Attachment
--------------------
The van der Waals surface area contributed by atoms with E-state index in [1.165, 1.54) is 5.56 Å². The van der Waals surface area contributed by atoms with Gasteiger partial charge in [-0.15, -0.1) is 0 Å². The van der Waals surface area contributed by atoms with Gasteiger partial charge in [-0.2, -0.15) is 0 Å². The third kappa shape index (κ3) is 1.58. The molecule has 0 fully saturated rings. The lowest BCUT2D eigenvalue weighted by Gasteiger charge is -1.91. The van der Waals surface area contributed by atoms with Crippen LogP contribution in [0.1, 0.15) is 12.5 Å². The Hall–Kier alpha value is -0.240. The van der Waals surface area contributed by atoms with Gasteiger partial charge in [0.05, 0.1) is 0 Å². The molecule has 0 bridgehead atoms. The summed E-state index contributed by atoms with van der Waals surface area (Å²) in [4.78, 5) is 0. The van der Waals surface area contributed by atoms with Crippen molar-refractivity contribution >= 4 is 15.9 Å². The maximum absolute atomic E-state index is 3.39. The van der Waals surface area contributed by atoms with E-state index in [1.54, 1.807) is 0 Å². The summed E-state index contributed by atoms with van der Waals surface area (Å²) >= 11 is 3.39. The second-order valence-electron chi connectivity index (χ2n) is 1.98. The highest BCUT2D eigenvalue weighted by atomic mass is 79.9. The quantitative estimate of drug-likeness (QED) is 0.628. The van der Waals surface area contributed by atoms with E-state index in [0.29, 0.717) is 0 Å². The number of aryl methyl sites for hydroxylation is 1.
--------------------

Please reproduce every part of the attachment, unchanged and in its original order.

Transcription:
The van der Waals surface area contributed by atoms with E-state index in [1.165, 1.54) is 5.56 Å². The van der Waals surface area contributed by atoms with Gasteiger partial charge in [-0.15, -0.1) is 0 Å². The van der Waals surface area contributed by atoms with Gasteiger partial charge in [-0.2, -0.15) is 0 Å². The third kappa shape index (κ3) is 1.58. The molecule has 0 fully saturated rings. The lowest BCUT2D eigenvalue weighted by Gasteiger charge is -1.91. The van der Waals surface area contributed by atoms with Crippen LogP contribution in [0.1, 0.15) is 12.5 Å². The Hall–Kier alpha value is -0.240. The van der Waals surface area contributed by atoms with Gasteiger partial charge in [0.05, 0.1) is 0 Å². The molecule has 0 bridgehead atoms. The summed E-state index contributed by atoms with van der Waals surface area (Å²) in [4.78, 5) is 0. The van der Waals surface area contributed by atoms with Crippen molar-refractivity contribution >= 4 is 15.9 Å². The maximum absolute atomic E-state index is 3.39. The van der Waals surface area contributed by atoms with E-state index in [1.54, 1.807) is 0 Å². The summed E-state index contributed by atoms with van der Waals surface area (Å²) >= 11 is 3.39. The second-order valence-electron chi connectivity index (χ2n) is 1.98. The highest BCUT2D eigenvalue weighted by atomic mass is 79.9. The quantitative estimate of drug-likeness (QED) is 0.628. The van der Waals surface area contributed by atoms with E-state index in [0.29, 0.717) is 0 Å². The number of aryl methyl sites for hydroxylation is 1.